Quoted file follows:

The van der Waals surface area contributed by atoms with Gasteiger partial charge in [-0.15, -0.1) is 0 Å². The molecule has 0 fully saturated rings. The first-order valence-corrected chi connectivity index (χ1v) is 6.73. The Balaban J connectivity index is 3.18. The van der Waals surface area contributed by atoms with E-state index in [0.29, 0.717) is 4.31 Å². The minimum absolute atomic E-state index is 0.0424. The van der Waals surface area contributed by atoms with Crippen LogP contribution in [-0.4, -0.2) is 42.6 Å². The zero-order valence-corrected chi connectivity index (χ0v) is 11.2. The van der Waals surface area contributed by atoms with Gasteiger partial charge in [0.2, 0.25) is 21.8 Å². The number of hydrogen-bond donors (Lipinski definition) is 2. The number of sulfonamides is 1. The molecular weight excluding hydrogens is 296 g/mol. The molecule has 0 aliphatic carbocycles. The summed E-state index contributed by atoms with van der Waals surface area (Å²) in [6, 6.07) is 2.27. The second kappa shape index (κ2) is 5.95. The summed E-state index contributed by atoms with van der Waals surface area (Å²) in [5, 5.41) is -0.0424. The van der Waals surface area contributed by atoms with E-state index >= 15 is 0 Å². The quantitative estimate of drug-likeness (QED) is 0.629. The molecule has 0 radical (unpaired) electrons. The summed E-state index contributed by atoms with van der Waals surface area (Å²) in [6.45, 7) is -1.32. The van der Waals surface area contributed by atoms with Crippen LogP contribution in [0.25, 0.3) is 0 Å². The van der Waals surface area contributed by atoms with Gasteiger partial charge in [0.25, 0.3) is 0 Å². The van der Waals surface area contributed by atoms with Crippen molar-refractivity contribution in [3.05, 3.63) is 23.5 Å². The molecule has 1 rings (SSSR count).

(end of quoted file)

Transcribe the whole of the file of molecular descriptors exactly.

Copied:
The van der Waals surface area contributed by atoms with Gasteiger partial charge in [-0.15, -0.1) is 0 Å². The molecule has 0 fully saturated rings. The first-order valence-corrected chi connectivity index (χ1v) is 6.73. The Balaban J connectivity index is 3.18. The van der Waals surface area contributed by atoms with E-state index in [0.29, 0.717) is 4.31 Å². The minimum absolute atomic E-state index is 0.0424. The van der Waals surface area contributed by atoms with Crippen LogP contribution in [-0.4, -0.2) is 42.6 Å². The zero-order valence-corrected chi connectivity index (χ0v) is 11.2. The van der Waals surface area contributed by atoms with Gasteiger partial charge in [0.2, 0.25) is 21.8 Å². The number of hydrogen-bond donors (Lipinski definition) is 2. The number of sulfonamides is 1. The molecular weight excluding hydrogens is 296 g/mol. The molecule has 0 aliphatic carbocycles. The summed E-state index contributed by atoms with van der Waals surface area (Å²) in [6, 6.07) is 2.27. The second kappa shape index (κ2) is 5.95. The summed E-state index contributed by atoms with van der Waals surface area (Å²) in [5, 5.41) is -0.0424. The van der Waals surface area contributed by atoms with E-state index >= 15 is 0 Å². The quantitative estimate of drug-likeness (QED) is 0.629. The molecule has 0 radical (unpaired) electrons. The summed E-state index contributed by atoms with van der Waals surface area (Å²) in [6.45, 7) is -1.32. The van der Waals surface area contributed by atoms with Crippen LogP contribution in [0.25, 0.3) is 0 Å². The van der Waals surface area contributed by atoms with Gasteiger partial charge in [0.25, 0.3) is 0 Å². The van der Waals surface area contributed by atoms with Crippen molar-refractivity contribution in [3.05, 3.63) is 23.5 Å². The molecule has 1 rings (SSSR count).